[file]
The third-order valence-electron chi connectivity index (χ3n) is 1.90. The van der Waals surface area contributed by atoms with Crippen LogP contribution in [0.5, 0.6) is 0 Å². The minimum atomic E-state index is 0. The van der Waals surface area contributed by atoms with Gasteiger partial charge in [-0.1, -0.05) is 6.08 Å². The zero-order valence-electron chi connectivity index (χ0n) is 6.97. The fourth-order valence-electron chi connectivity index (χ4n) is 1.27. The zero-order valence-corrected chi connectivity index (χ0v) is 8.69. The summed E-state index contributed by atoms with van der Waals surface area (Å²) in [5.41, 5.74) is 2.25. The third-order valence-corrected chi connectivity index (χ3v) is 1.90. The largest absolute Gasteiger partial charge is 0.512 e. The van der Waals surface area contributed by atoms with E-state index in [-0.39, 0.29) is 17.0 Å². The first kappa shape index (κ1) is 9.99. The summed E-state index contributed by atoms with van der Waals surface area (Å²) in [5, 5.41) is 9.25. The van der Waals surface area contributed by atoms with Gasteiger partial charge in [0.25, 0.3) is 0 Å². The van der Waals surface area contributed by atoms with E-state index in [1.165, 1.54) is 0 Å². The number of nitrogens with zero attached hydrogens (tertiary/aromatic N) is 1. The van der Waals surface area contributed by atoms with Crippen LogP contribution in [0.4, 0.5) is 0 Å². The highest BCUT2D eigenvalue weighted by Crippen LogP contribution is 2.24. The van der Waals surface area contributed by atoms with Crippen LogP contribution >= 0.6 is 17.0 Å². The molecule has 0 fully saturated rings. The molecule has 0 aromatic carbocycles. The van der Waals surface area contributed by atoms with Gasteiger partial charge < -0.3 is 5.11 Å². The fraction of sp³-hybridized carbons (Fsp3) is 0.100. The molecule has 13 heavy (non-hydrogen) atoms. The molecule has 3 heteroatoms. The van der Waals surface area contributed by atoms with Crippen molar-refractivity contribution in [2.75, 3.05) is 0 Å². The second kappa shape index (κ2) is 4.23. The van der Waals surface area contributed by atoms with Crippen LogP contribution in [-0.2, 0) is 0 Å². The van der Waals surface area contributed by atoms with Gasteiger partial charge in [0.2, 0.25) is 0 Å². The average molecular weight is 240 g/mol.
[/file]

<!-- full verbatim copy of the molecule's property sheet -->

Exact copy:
The third-order valence-electron chi connectivity index (χ3n) is 1.90. The van der Waals surface area contributed by atoms with Crippen LogP contribution in [0.5, 0.6) is 0 Å². The minimum atomic E-state index is 0. The van der Waals surface area contributed by atoms with Gasteiger partial charge in [-0.1, -0.05) is 6.08 Å². The zero-order valence-electron chi connectivity index (χ0n) is 6.97. The fourth-order valence-electron chi connectivity index (χ4n) is 1.27. The zero-order valence-corrected chi connectivity index (χ0v) is 8.69. The summed E-state index contributed by atoms with van der Waals surface area (Å²) in [5.41, 5.74) is 2.25. The third-order valence-corrected chi connectivity index (χ3v) is 1.90. The largest absolute Gasteiger partial charge is 0.512 e. The van der Waals surface area contributed by atoms with E-state index in [-0.39, 0.29) is 17.0 Å². The first kappa shape index (κ1) is 9.99. The summed E-state index contributed by atoms with van der Waals surface area (Å²) in [5, 5.41) is 9.25. The van der Waals surface area contributed by atoms with Gasteiger partial charge in [0.25, 0.3) is 0 Å². The van der Waals surface area contributed by atoms with E-state index in [1.165, 1.54) is 0 Å². The number of nitrogens with zero attached hydrogens (tertiary/aromatic N) is 1. The van der Waals surface area contributed by atoms with Crippen LogP contribution in [0.4, 0.5) is 0 Å². The highest BCUT2D eigenvalue weighted by Crippen LogP contribution is 2.24. The van der Waals surface area contributed by atoms with Crippen LogP contribution >= 0.6 is 17.0 Å². The molecule has 0 fully saturated rings. The molecule has 0 aromatic carbocycles. The van der Waals surface area contributed by atoms with Gasteiger partial charge < -0.3 is 5.11 Å². The fraction of sp³-hybridized carbons (Fsp3) is 0.100. The molecule has 13 heavy (non-hydrogen) atoms. The molecule has 3 heteroatoms. The van der Waals surface area contributed by atoms with Crippen molar-refractivity contribution in [2.75, 3.05) is 0 Å². The second kappa shape index (κ2) is 4.23. The van der Waals surface area contributed by atoms with Crippen LogP contribution in [-0.2, 0) is 0 Å². The van der Waals surface area contributed by atoms with Gasteiger partial charge in [0.2, 0.25) is 0 Å². The average molecular weight is 240 g/mol.